Example: Redline Plastics

Redline plastics provides a quote form on its contact page so potential customers can get in touch on their own timetable.

manufacturing company contact form

Source: Redline Plastics

15. Use white space effectively

White space is blank space around site elements such as images or text. It helps draw attention to the most important elements of the design (such as calls to action) and helps to avoid visually “overloading” the visitor with too much too close together (HubSpot).

Example: Johnson Controls

The Johnson Controls website uses white space and contrasting colors to draw attention to important site elements, such as text and calls to action.

design with lots of white space

Source: Johnson Controls

16. Place CTAs strategically

In order to use your site to generate leads, it’s important to design pages in such a way that readers are more likely to click on calls to action.

For example, placing the CTA above the “fold” of a web page (the area that is visible before you scroll) where users are most likely to see it is one way to encourage visitors to convert into leads.

Example: Aermec

Aermec’s home page immediately presents visitors with two CTAs. One helps potential customers ready to talk to sales get in touch effortlessly. The other provides visitors who are still in research mode with additional information—all without having to scroll.

above the fold CTAs

Source: Aermec

17. Keep branding consistent

It’s important to keep your style and branding consistent throughout your site, including your chosen fonts, colors, and illustration style.

Brand guides help you stay consistent. If you already have one for print, refer to it. If not, put one together.

As a general rule of thumb, use no more than five different colors on your website (M.G. Helander et al. via HubSpot) and no more than three typefaces (Worchester Polytechnic Institute).

Of those fonts, it’s a good idea to choose something that can be displayed by most browsers and computers and reflects your brands’ personality (e.g. serious, professional).

Example: Milwaukee Tool

For example, Milwaukee tool’s site consistently uses its red, black, and grey brand colors and helvetica neue typeface, which is readable, bold, and conveys a heavy-duty, no-frills personality to match its products.

well branded homepage

Source: Milwaukee Tool

helvetica neue type on page

18. Great accessibility

Your website should follow Web Content Accessibility Guidelines (WCAG) to ensure it is accessible for users with disabilities. While you will likely have to check manually as well, you can use a tool like WAVE to identify many potential accessibility issues.

Example:

Sadly, it’s hard to find a site that doesn’t have at least a few accessibility issues. There are a lot of factors to consider, from providing great image alternative text (embedded descriptions of images that screen readers pick up) to captions for videos, to designing forms to fit all screen sizes.

This manufacturing site has a lot of problems, such as low-contrast text, which makes words harder to read, particularly for individuals with vision impairment.

low contrast warning in wave tool

Source: WAVE

19. Meet common web design conventions

Your navigation is one place where originality is not a good idea. It’s better to give site visitors what they’re used to. It’s generally a good idea to:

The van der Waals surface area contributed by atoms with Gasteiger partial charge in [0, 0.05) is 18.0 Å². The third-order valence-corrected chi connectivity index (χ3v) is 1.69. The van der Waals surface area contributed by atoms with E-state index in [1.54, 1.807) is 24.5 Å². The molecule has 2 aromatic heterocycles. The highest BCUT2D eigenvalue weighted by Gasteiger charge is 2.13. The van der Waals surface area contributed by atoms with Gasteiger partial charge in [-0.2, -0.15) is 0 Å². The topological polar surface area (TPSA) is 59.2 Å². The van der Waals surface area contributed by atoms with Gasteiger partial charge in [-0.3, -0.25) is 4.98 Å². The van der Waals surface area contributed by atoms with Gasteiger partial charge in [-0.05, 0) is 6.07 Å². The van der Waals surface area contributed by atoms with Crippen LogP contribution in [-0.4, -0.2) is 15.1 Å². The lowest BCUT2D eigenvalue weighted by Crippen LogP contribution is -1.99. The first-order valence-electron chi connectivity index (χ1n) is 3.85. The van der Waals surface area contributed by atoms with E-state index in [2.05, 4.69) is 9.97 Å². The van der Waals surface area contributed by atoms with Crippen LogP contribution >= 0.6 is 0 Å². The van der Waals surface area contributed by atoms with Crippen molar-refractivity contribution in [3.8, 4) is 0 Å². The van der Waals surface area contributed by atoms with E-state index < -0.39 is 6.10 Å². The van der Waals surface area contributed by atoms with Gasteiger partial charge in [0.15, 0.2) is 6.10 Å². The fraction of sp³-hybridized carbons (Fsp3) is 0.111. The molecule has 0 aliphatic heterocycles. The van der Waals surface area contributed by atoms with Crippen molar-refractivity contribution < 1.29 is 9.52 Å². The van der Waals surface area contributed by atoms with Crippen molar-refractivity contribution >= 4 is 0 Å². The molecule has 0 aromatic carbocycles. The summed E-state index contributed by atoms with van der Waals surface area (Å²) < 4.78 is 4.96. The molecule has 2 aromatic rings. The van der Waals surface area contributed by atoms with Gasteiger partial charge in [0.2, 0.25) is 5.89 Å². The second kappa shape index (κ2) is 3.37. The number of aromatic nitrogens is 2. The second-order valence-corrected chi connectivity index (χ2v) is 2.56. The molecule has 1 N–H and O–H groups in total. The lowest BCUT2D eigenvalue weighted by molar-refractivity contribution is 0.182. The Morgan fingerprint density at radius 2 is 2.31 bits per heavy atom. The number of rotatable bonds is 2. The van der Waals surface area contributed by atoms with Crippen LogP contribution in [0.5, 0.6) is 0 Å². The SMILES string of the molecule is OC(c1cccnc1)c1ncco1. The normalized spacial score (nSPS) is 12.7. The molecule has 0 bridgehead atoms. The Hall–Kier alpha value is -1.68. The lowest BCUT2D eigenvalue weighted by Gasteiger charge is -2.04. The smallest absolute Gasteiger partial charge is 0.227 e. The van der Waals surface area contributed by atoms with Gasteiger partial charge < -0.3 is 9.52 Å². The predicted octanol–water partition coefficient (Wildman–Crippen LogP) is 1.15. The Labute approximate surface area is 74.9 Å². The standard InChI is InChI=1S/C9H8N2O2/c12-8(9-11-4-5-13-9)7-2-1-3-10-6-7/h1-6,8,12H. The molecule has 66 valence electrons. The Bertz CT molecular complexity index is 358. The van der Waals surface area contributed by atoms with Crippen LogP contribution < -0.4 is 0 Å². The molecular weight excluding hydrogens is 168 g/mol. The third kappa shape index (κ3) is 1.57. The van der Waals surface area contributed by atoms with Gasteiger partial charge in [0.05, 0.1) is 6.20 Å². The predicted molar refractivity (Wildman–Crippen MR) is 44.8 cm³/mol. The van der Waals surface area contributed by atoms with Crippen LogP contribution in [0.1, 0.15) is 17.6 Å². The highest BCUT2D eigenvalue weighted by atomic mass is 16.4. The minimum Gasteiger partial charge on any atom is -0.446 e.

• Put the most important categories on the left side of your navigation (often with the home page link furthest to the left)
  • The next most important ones in the middle
  • The contact page link furthest to the right, which is standard.

It’s also standard to place the main navigation menu at the top or side of the page and provide a clickable logo in the top left corner of your navigation bar as your home button.

Be consistent in other areas of the page, too. For example, underline links in text.

Example: Dake

standard placement in site nav of home and contact links

20. Flat, or “semi-flat” design

According to the Interaction Design Foundation, flat design is “a user interface design style that uses simple, two-dimensional elements and bright colors.”

In other words, flat design elements don’t give the illusion of depth by using techniques like shading that make a flat image look more three-dimensional.

The Interaction Design Foundation notes that flat design was developed so that web pages could load fast while scaling themselves to fit different screen sizes.

Due to these advantages, it’s become a popular approach to designing websites.

However, these days, designers tend to take a more balanced approach by incorporating a few strategic three-dimensional effects, such as gradients or shadows when they make a website easier to use.

Example: American Roller Company

With the exception of a subtle shadow behind the heading letters & the video behind them, every element on the page below appears flat, down to the illustrations, which are just simple icons.

HubSpot Video

Source: American Roller Company

Conclusion

These best practices should give you some idea of what’s involved in the design of a website, but it only scratches the surface of what’s involved in building a professional-looking lead generation platform.

While you can do a lot with a website builder like Wordpress, creating a high-quality website takes time, and you will likely need a skilled developer, copywriter and designer to get polished results.

Great websites are usually built by specialists who know how to code a site efficiently to function smoothly, write copy that motivates your target audience to buy, and design that makes your site pleasant to use and effortless to navigate.

Need a great modern site to generate leads for your machine shop?

Topics: Website Optimization

Audrey Campbell, Content Marketing Specialist Audrey Campbell, Content Marketing Specialist

Audrey Campbell has worked in the digital marketing industry for 3 years. Outside the office, she enjoys drawing & hiking.